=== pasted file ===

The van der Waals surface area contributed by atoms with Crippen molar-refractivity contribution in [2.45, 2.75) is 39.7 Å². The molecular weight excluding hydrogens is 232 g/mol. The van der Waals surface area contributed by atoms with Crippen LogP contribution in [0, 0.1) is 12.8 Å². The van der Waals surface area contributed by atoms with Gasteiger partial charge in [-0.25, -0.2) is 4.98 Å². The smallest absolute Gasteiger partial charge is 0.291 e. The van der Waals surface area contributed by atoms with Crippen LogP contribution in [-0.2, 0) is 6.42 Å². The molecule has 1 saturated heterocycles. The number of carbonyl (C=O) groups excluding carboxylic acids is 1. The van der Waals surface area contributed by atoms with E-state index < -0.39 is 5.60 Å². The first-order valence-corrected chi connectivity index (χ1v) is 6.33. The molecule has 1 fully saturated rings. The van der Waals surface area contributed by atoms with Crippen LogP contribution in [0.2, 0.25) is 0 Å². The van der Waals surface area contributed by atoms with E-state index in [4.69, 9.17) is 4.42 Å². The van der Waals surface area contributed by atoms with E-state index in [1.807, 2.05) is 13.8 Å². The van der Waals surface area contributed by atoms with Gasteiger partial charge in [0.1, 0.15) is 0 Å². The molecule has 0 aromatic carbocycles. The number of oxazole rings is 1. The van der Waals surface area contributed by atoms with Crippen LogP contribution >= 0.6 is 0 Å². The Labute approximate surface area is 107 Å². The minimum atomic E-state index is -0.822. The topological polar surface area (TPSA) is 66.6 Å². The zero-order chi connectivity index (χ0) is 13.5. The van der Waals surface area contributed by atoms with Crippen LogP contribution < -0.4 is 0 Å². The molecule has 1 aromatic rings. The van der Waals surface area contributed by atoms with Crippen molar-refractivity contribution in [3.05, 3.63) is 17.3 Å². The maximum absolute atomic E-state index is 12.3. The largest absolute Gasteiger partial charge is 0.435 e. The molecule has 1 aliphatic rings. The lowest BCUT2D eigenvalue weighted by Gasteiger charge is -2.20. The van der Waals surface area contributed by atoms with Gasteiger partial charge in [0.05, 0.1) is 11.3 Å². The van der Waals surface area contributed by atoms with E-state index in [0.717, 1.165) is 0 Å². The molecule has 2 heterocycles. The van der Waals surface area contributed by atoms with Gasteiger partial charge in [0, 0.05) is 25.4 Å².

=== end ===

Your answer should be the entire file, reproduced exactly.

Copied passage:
The van der Waals surface area contributed by atoms with Crippen molar-refractivity contribution in [2.45, 2.75) is 39.7 Å². The molecular weight excluding hydrogens is 232 g/mol. The van der Waals surface area contributed by atoms with Crippen LogP contribution in [0, 0.1) is 12.8 Å². The van der Waals surface area contributed by atoms with Gasteiger partial charge in [-0.25, -0.2) is 4.98 Å². The smallest absolute Gasteiger partial charge is 0.291 e. The van der Waals surface area contributed by atoms with Crippen LogP contribution in [-0.2, 0) is 6.42 Å². The molecule has 1 saturated heterocycles. The number of carbonyl (C=O) groups excluding carboxylic acids is 1. The van der Waals surface area contributed by atoms with E-state index < -0.39 is 5.60 Å². The first-order valence-corrected chi connectivity index (χ1v) is 6.33. The molecule has 1 fully saturated rings. The van der Waals surface area contributed by atoms with Crippen LogP contribution in [0.2, 0.25) is 0 Å². The van der Waals surface area contributed by atoms with E-state index in [4.69, 9.17) is 4.42 Å². The van der Waals surface area contributed by atoms with E-state index in [1.807, 2.05) is 13.8 Å². The van der Waals surface area contributed by atoms with Gasteiger partial charge in [0.1, 0.15) is 0 Å². The molecule has 0 aromatic carbocycles. The number of oxazole rings is 1. The van der Waals surface area contributed by atoms with Crippen LogP contribution >= 0.6 is 0 Å². The Labute approximate surface area is 107 Å². The minimum atomic E-state index is -0.822. The topological polar surface area (TPSA) is 66.6 Å². The zero-order chi connectivity index (χ0) is 13.5. The van der Waals surface area contributed by atoms with Crippen LogP contribution < -0.4 is 0 Å². The molecule has 1 aromatic rings. The van der Waals surface area contributed by atoms with Crippen molar-refractivity contribution in [3.05, 3.63) is 17.3 Å². The maximum absolute atomic E-state index is 12.3. The largest absolute Gasteiger partial charge is 0.435 e. The molecule has 1 aliphatic rings. The lowest BCUT2D eigenvalue weighted by Gasteiger charge is -2.20. The van der Waals surface area contributed by atoms with Gasteiger partial charge in [0.05, 0.1) is 11.3 Å². The van der Waals surface area contributed by atoms with E-state index in [0.717, 1.165) is 0 Å². The molecule has 2 heterocycles. The van der Waals surface area contributed by atoms with Gasteiger partial charge in [0, 0.05) is 25.4 Å².